Almost 2,000 frail and elderly people are refused home help every day

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Nearly 2,000 older people who struggle to live at home alone are being refused help every day, figures suggest.

Age UK found more than half of the frail and vulnerable who apply to social workers for care at home are turned down – because they fall outside the increasingly tight limits governing who is eligible for help.

The figures indicate that the squeeze on home care has now reached the point where most of those who ask for assistance from their local council – such as meals on wheels, or carer visits to help with washing or cooking – do not get it. 

Councils have changed the rules for care at home by raising the thresholds of sickness or disability they must meet to receive free help. Once, moderate disability was enough qualification. Now only those with serious health and mobility issues are given free home care.

The effects can be devastating for the elderly and their relatives.

Help to carry out everyday personal care and basic chores is a major factor in keeping older people living in their own house rather than a care home.

The Daily Mail is campaigning for an urgent solution to the social care crisis – particularly for the thousands with dementia who are bearing the brunt of the scandal. 

Age UK said in nearly a quarter of cases – 23 per cent – those who ask for help are turned down flat.

In nearly half, councils tell people they do not qualify for help but refer them on to other services. These include paid-for care companies and charities such as Age UK itself. The report said 1.5million over-65s have at least one essential activity for which they are denied help.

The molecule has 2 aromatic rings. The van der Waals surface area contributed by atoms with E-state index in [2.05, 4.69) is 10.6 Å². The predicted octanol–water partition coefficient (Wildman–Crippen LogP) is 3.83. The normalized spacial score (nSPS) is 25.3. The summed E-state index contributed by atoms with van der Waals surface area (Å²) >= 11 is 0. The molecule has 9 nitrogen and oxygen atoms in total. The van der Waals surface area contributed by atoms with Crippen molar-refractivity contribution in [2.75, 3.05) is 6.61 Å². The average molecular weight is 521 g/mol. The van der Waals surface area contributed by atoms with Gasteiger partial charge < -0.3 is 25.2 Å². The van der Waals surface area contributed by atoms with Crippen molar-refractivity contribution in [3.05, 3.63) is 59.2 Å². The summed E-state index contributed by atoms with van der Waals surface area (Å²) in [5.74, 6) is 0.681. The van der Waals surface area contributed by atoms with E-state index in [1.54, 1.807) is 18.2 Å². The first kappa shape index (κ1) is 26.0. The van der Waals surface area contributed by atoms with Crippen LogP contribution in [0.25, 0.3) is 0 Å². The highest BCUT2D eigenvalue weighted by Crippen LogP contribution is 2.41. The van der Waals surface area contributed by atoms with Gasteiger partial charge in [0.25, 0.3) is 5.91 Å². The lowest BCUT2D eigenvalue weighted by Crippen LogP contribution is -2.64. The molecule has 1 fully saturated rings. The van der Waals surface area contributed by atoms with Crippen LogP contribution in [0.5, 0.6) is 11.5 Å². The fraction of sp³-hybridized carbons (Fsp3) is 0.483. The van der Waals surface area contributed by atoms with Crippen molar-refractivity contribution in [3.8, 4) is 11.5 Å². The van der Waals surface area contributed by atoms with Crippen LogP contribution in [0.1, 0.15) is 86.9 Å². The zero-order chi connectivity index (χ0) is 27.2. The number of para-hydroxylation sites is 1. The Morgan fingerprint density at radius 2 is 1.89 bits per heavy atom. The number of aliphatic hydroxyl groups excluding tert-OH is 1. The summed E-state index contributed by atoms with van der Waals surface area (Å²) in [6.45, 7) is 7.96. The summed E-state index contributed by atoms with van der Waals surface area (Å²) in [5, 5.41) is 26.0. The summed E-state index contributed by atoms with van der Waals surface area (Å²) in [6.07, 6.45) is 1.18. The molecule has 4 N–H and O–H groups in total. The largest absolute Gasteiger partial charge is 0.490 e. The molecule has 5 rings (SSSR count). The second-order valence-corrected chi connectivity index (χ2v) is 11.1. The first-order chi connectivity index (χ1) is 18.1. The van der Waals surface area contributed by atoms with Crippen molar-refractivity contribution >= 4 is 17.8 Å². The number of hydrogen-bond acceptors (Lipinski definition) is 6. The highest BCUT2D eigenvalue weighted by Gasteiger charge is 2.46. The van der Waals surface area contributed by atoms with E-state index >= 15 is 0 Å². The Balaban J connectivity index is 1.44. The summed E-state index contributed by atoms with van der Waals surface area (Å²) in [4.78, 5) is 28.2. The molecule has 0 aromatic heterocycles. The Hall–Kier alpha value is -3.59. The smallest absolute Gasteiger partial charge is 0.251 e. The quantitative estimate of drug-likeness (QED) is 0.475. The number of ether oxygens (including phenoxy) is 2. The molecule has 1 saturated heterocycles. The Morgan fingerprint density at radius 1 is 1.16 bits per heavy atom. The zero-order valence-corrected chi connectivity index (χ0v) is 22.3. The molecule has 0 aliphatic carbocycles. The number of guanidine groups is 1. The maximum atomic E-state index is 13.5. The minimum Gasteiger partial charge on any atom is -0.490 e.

It added: ‘If you ask for help from your council and are turned down for it and do not have family or friends to step in or enough money to fund your own service, you are likely to find yourself included in this growing army of older people soldiering on unsupported despite having some need for care.’

Age UK director Caroline Abrahams said: ‘The fact 2,000 older people are being turned down for care every day demonstrates both the enormous numbers impacted by our ramshackle care system and how serious the problems it faces have now become.’

The Government has pledged to put together a cross-party consensus on social care reform within its first 100 days. But so far, with more than half the period gone, there have been no signs of movement.

Ian Hudspeth, of the Local Government Association, the umbrella body for councils, said: ‘The serious funding and demand pressures facing adult social care, combined with councils’ legal duty to balance their budgets, inevitably means that difficult decisions have to be made.’

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